The relationship between chronic fatigue syndrome, burnout, job satisfaction, social support and age among academics at a tertiary institution
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University of Pretoria, Pretoria, South Africa (Department of Psychology)
Online publication date: 2019-02-20
Corresponding author
Nicoleen Coetzee   

University of Pretoria, Department of Psychology, Lynnwood Road, Pretoria, 0002, South Africa
Int J Occup Med Environ Health. 2019;32(1):75-85
Referred to by: Tack M. Letter to the Editor (March 3, 2019) concerning the paper “The relationship between chronic fatigue syndrome, burnout, job satisfaction, social support and age among academics at a tertiary institution”. Int J Occup Med Environ Health. Forthcoming 2019 https://doi.org/10.13075/ijomeh.1896.01451.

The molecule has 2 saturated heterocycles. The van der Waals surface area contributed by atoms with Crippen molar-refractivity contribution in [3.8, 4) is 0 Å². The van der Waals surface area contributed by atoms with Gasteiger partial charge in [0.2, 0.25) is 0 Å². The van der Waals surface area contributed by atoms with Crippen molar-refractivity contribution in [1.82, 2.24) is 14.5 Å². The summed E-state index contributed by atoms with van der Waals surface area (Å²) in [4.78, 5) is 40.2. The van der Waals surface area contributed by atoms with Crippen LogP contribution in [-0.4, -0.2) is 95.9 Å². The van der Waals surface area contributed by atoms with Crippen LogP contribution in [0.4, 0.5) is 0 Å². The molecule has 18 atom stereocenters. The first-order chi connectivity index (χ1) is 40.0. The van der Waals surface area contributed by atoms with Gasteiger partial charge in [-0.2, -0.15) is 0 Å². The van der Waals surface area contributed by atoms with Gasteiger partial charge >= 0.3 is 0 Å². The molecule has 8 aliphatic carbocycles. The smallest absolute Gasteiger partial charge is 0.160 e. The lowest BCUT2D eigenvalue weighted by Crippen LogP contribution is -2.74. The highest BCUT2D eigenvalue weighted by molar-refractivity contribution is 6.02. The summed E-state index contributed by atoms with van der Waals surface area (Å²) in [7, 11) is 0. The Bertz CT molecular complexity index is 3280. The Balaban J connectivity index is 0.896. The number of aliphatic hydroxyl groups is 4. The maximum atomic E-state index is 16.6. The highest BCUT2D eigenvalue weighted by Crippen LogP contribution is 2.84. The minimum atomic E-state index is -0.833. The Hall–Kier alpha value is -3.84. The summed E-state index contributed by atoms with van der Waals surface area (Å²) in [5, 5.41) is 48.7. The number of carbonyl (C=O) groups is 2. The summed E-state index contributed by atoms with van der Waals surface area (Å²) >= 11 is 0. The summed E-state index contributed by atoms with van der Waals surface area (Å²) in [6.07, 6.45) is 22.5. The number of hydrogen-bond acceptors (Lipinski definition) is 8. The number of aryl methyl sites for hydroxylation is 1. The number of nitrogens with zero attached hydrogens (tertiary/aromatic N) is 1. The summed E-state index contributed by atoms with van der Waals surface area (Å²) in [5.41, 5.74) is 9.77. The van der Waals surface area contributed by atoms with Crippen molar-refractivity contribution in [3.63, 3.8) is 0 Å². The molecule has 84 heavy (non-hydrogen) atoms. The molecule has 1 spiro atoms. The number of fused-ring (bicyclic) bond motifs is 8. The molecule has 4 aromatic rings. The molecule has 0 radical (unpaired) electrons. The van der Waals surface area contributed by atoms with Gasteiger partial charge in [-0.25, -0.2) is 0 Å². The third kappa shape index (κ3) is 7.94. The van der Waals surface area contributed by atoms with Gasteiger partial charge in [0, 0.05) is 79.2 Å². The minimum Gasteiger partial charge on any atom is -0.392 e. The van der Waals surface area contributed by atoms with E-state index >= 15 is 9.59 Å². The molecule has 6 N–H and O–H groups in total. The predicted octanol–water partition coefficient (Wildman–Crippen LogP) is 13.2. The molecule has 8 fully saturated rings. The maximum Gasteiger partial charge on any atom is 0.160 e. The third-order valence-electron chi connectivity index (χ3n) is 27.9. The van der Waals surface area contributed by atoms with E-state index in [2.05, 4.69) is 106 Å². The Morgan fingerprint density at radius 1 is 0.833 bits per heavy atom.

Objectives: Over the last 20 years, tertiary institutions have been subjected to several changes. This has resulted in increased workloads for academics. Some academics have started to experience symptoms that are related to chronic fatigue syndrome and burnout. Researchers, however, cannot agree whether the 2 syndromes are two sides of the same coin or actually 2 separate constructs. This study that was conducted at a tertiary institution in South Africa therefore aimed to determine if these constructs accounted for the evidence of the same syndrome within an academic setting or if they were 2 separate, distinguishable constructs. However, since job satisfaction and social support play a role in the poor physical and psychological health experienced by individuals with chronic fatigue syndrome or burnout, it was decided to also include these 2 constructs into the investigation. Age was also incorporated because it had dissimilar relationships with burnout and chronic fatigue syndrome. Material and Methods: The participants completed the following questionnaires via an online survey: the Centers for Disease Control and Prevention Chronic Fatigue Syndrome Symptom Inventory, the Oldenburg Burnout Inventory, the Overall Job Satisfaction Scale and the Social Support Scale. The data was used for constructing a structural equation model. Results: Job satisfaction was found to be a strong predictor of burnout. The number of symptoms indicative of chronic fatigue syndrome reported by the participants proved to be a relatively strong significant predictor of burnout. Age did not yield any significant relationship with any of the constructs. Conclusions: The results indicated that chronic fatigue and burnout should be perceived as 2 distinguishable constructs in the academic context. It should be noted, however, that some overlap exists between them. Int J Occup Med Environ Health. 2019;32(1):75–85
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